my first post here, so be kind, lol, I know you will be.

I run a dual boot between Windows 7 Home Premium 64-bit and Ubuntu 12.04 LTS, and the Linux is a whole new learning curve for me. I bought an Adata NH03 3TB external hard drive for backup because it had:

  1. An on/off switch (rare) and
  2. Compatibility for Linux Kernel 2.6.31 or later

Before I plug it in I thought I'd better double check my kernel and also whether on 32-bit or 64-bit Linux. My search under the latter found for me:


I have actually soldiered through all 15 answers over nearly two years, but to fast-track, I can show you now results from the first couple of tries:

1st answer:

a. chris@ubuntu:~$ uname -a Linux ubuntu 3.8.0-44-generic #66~precise1-Ubuntu SMP Tue Jul 15 04:01:04 UTC 2014 x86_64 x86_64 x86_64 GNU/Linux

b. chris@ubuntu:~$ file /sbin/init /sbin/init: ELF 64-bit LSB shared object, x86-64, version 1 (SYSV), dynamically linked (uses shared libs), for GNU/Linux 2.6.24, BuildID[sha1]=0x7aa29ded613e503fb09fb75d94026f3256f01e7a, stripped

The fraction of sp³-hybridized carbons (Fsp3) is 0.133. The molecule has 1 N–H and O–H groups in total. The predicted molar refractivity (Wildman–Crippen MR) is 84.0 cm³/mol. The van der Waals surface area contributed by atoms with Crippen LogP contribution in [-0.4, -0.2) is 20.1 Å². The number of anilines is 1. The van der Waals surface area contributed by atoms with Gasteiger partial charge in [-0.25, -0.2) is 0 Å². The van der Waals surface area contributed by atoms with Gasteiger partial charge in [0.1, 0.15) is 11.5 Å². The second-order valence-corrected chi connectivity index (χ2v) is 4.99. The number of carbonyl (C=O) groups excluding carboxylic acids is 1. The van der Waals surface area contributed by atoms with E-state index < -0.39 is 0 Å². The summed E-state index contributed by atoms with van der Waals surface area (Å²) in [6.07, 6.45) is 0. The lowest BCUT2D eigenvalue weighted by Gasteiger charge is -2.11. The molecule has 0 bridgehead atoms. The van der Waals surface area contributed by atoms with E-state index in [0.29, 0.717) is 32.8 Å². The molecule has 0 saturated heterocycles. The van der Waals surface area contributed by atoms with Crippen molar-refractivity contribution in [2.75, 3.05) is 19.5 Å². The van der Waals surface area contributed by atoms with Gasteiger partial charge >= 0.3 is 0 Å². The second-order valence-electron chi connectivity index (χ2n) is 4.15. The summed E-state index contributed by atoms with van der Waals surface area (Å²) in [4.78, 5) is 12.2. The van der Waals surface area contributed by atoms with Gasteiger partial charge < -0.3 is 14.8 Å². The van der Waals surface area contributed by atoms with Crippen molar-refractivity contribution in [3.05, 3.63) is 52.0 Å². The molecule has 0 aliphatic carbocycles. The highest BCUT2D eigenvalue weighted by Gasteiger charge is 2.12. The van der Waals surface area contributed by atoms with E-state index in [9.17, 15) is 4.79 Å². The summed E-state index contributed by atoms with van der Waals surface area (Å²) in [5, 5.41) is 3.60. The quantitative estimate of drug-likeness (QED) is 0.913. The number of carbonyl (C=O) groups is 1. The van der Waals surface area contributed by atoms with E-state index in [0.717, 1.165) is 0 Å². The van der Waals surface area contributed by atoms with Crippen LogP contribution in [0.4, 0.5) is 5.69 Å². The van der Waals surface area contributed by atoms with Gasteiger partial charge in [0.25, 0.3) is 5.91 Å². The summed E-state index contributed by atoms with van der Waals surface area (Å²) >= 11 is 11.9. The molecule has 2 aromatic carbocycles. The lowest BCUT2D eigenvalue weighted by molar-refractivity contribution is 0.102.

My question is this: If I have v2.6.24 and the Adata is compatible with v2.6.31 on, then maybe I need to upgrade, and I note that v3.1.5.3 or more is around now. But could someone explain to me what the 3.8.0-44-generic, above, means?

Thank you


You do not need to update your kernel, the drive you bought will work without problem, just plug it in, switch it on and use it.

The drive is probably pre-formatted as NTFS, so you will have no problems using it on both Windows and Ubuntu.

  • 3.8.0-44-generic is the Linux kernel version that you are using

Architecture (32 bit or 64 bit) does not matter for using drives.

  • Thank you. With the 3TB external HDD, should I be looking at partitioning it for use with the different OSes? – wizardfromoz Jul 26 '14 at 21:40
  • That is entirely up to you, if you are just using it as a back up drive it will be fine and a single NTFS partition will be seen and work with any OS you connect it to. If you divide it in to 3 x 1TB partitions it wont do any harm, but it gives you options for the future. Adding and re-sizing partitions in the future will be a long process, so it is probably best to do it now. – Fernhill Linux Project Jul 27 '14 at 7:39
  • Welcome to Ask Ubuntu, if my answer or any answers you get are helpful or solve your problem, you can accept or up-vote them to show they are useful answers. – Fernhill Linux Project Jul 27 '14 at 7:42

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